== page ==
The killer of Anthony Gallivan, an Irishman whose death as an innocent bystander rattles the Queens Irish community in 1989, is seeking early release.
Alex Wong, a member of the once notorious Green Dragons gang, was only 16 years old when he shot and killed Tony Gallivan during an extortion attempt at a Taiwanese restaurant in the Elmhurst neighborhood of Queens. Wong also killed the restaurant’s manager, Mon Hsiung Ting, and left another bystander, Gregory Hyde, paralyzed for life.
Because of the especially cold-blooded nature of the crime and a plot by Wong following his arrest to kill one of the witnesses, then-Assistant US Attorney General Loretta Lynch secured approval to see him tried as an adult.
Wong was sentenced to life in prison, but following the 2012 decision by the Supreme Court that mandatory life sentences for juvenile offenders violated the Eighth Amendment, he is now hoping to receive a shorter prison term in his resentencing.
Wong’s case was heard yesterday by Brooklyn federal judge Raymond Dearie.
As the NY Post reported, Wong, now 43 after 25 years in prison, vows that he has changed since the day he killed Gallivan and Mon Hsiung Ting.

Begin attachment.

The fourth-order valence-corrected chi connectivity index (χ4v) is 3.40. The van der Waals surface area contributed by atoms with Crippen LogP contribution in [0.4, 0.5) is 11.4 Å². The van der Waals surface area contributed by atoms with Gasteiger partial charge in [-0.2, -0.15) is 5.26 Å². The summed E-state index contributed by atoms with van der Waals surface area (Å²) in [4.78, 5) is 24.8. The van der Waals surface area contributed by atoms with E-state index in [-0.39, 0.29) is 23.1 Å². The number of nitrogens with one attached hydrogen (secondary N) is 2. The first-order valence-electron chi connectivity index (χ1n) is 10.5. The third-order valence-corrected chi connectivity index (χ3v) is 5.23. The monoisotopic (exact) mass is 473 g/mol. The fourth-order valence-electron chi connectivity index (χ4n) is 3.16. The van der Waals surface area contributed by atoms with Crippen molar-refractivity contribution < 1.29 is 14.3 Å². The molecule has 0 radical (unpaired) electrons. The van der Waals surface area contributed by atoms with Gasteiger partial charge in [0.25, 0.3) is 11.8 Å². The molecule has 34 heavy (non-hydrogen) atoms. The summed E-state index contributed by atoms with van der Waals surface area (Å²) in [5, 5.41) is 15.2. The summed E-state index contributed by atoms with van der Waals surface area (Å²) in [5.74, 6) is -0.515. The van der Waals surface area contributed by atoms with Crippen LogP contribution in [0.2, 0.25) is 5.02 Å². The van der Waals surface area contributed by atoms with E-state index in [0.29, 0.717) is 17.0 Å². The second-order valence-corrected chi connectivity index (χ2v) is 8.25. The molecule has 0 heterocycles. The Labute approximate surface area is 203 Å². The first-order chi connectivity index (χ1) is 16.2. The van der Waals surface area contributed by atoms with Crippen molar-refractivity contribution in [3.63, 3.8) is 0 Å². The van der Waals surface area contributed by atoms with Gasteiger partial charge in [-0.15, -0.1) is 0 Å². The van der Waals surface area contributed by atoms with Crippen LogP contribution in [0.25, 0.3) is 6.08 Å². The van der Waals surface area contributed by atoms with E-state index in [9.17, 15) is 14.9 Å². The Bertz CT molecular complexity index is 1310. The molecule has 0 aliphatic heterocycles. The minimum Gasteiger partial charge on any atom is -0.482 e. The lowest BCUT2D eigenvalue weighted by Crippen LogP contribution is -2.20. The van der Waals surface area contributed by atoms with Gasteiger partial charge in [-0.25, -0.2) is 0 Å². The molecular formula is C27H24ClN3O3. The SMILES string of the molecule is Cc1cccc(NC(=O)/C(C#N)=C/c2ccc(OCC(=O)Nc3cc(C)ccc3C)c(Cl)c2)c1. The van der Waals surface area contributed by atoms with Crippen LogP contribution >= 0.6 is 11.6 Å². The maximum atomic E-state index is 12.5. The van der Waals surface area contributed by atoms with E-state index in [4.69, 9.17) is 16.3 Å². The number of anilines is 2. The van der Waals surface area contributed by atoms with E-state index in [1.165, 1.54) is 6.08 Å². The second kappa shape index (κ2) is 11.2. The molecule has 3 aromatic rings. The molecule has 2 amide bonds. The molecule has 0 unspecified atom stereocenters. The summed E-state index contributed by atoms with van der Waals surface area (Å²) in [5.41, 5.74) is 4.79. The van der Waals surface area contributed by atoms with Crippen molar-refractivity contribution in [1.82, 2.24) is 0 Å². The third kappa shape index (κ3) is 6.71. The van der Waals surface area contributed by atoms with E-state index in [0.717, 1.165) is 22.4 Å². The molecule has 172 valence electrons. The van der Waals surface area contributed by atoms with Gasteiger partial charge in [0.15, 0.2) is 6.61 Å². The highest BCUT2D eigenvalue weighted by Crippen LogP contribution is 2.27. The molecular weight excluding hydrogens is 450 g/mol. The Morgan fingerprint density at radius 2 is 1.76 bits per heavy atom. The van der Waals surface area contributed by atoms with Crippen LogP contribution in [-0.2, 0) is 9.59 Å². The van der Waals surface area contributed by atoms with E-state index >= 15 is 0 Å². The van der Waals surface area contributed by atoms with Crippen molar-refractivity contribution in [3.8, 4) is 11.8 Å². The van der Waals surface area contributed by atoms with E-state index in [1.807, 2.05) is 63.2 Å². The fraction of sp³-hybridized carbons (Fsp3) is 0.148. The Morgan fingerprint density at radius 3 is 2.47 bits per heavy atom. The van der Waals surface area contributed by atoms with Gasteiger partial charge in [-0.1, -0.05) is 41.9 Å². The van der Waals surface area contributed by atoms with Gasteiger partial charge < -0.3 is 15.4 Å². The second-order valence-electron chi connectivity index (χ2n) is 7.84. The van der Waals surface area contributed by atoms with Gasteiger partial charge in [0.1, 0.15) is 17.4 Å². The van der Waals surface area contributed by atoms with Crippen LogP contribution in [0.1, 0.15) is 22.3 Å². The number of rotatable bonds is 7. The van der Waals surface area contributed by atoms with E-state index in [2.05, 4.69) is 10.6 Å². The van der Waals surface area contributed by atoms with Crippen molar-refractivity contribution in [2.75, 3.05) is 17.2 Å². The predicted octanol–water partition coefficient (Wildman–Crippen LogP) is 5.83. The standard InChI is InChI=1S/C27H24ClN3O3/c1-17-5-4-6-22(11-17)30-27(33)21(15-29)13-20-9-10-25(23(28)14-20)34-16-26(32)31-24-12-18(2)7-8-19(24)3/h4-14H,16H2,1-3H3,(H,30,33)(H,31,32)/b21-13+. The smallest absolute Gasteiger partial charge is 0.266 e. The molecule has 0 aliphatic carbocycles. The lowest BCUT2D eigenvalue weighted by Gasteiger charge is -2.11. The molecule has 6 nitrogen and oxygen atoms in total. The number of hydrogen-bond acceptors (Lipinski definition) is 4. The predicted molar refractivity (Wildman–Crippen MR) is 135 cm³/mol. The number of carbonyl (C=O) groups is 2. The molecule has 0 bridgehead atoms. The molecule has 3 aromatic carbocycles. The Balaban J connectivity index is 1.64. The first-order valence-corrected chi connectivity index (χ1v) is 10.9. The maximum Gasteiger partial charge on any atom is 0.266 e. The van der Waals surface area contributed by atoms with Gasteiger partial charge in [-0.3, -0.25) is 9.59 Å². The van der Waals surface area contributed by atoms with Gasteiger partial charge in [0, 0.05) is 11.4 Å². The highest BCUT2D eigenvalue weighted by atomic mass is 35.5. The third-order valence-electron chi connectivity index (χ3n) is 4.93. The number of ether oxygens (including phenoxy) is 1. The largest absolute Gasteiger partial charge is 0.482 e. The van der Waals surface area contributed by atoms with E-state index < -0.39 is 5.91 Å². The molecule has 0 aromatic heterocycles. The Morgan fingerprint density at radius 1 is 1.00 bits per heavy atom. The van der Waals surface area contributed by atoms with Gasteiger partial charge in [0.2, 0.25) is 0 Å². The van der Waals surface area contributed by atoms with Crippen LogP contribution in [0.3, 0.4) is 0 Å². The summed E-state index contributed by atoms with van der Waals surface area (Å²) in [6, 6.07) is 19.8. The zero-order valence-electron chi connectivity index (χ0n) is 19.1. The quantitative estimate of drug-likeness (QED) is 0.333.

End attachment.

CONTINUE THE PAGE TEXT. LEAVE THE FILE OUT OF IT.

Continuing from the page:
“I remember the blood, the screams,” he wrote last month in his request for a reduced sentence. “I was an animal. The Green Dragons were animals.”
Prosecutor Douglas Pravda, however, maintains that “While Wong was 16 years old at the time of these shootings, his actions belied his youth. As Judge [Reena] Raggi stated at sentencing, the trial evidence showed that Wong’s behavior in the restaurant was ‘cool, calm, and very, very coldblooded.’ ”
In January 1990, the New York Times reported that 1989 had been a record year for bystander deaths, with over 30 lives across the city claimed by stray bullets that year. Of Gallivan, the paper wrote:
“Anthony Gallivan, born in Limerick, Ireland, had come to the United States hoping to earn enough money to open his own restaurant.
“He was killed on July 16 as he was having dinner with his wife in a Chinese restaurant near their home in Woodside, Queens, shot once in the chest.
“Police accounts said two Chinese gang members, in what appeared to be an extortion attempt, opened fire in the cramped restaurant on Roosevelt Avenue in Jackson Heights. The owner of the restaurant was killed, and two other customers were wounded.
'’'It was one of those things where there were three or four decisions made during the day that led them to being in the wrong place at the wrong time’’ said Dan Sweeney, an owner of the Mad Hatter, a Upper East Side pub where Mr. Gallivan worked as a bartender.
“Employees and patrons of the pub helped pay for transporting Mr. Gallivan's body to to Ireland for burial and for a plane ticket for his wife to attend the funeral.”